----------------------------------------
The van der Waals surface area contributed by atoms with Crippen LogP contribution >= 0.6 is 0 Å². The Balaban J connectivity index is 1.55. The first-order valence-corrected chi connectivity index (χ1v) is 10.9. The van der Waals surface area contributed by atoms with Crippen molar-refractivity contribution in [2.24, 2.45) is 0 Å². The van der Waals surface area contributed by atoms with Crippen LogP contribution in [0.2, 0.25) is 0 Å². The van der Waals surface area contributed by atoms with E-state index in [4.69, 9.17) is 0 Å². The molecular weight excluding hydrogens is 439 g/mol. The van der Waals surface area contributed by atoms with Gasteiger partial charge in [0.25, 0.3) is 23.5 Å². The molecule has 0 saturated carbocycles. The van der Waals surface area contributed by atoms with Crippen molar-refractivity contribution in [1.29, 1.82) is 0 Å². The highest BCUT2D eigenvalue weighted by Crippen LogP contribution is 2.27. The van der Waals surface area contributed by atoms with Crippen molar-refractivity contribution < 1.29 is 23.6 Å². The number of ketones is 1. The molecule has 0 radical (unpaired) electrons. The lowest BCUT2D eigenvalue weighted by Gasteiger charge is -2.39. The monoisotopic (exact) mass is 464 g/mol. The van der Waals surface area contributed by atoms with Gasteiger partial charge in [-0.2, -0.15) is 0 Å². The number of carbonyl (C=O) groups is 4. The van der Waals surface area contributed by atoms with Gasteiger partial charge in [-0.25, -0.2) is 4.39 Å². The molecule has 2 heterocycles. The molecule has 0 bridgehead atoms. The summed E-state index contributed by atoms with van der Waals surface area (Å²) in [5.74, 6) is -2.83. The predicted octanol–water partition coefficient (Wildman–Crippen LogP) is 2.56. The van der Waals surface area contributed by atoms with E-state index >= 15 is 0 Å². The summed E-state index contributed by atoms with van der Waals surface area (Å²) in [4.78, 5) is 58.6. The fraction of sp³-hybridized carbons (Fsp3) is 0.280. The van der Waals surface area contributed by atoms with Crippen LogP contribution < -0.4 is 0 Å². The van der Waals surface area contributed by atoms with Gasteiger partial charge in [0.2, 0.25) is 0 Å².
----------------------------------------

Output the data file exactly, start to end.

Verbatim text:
The van der Waals surface area contributed by atoms with Crippen LogP contribution >= 0.6 is 0 Å². The Balaban J connectivity index is 1.55. The first-order valence-corrected chi connectivity index (χ1v) is 10.9. The van der Waals surface area contributed by atoms with Crippen molar-refractivity contribution in [2.24, 2.45) is 0 Å². The van der Waals surface area contributed by atoms with Crippen LogP contribution in [0.2, 0.25) is 0 Å². The van der Waals surface area contributed by atoms with E-state index in [4.69, 9.17) is 0 Å². The molecular weight excluding hydrogens is 439 g/mol. The van der Waals surface area contributed by atoms with Gasteiger partial charge in [0.25, 0.3) is 23.5 Å². The molecule has 0 saturated carbocycles. The van der Waals surface area contributed by atoms with Crippen molar-refractivity contribution in [1.29, 1.82) is 0 Å². The highest BCUT2D eigenvalue weighted by Crippen LogP contribution is 2.27. The van der Waals surface area contributed by atoms with Crippen molar-refractivity contribution < 1.29 is 23.6 Å². The number of ketones is 1. The molecule has 0 radical (unpaired) electrons. The lowest BCUT2D eigenvalue weighted by Gasteiger charge is -2.39. The monoisotopic (exact) mass is 464 g/mol. The van der Waals surface area contributed by atoms with Gasteiger partial charge in [-0.2, -0.15) is 0 Å². The number of carbonyl (C=O) groups is 4. The van der Waals surface area contributed by atoms with Gasteiger partial charge in [-0.25, -0.2) is 4.39 Å². The molecule has 2 heterocycles. The molecule has 0 bridgehead atoms. The summed E-state index contributed by atoms with van der Waals surface area (Å²) in [5.74, 6) is -2.83. The predicted octanol–water partition coefficient (Wildman–Crippen LogP) is 2.56. The van der Waals surface area contributed by atoms with E-state index >= 15 is 0 Å². The summed E-state index contributed by atoms with van der Waals surface area (Å²) in [4.78, 5) is 58.6. The fraction of sp³-hybridized carbons (Fsp3) is 0.280. The van der Waals surface area contributed by atoms with Crippen LogP contribution < -0.4 is 0 Å². The van der Waals surface area contributed by atoms with Gasteiger partial charge in [0.2, 0.25) is 0 Å².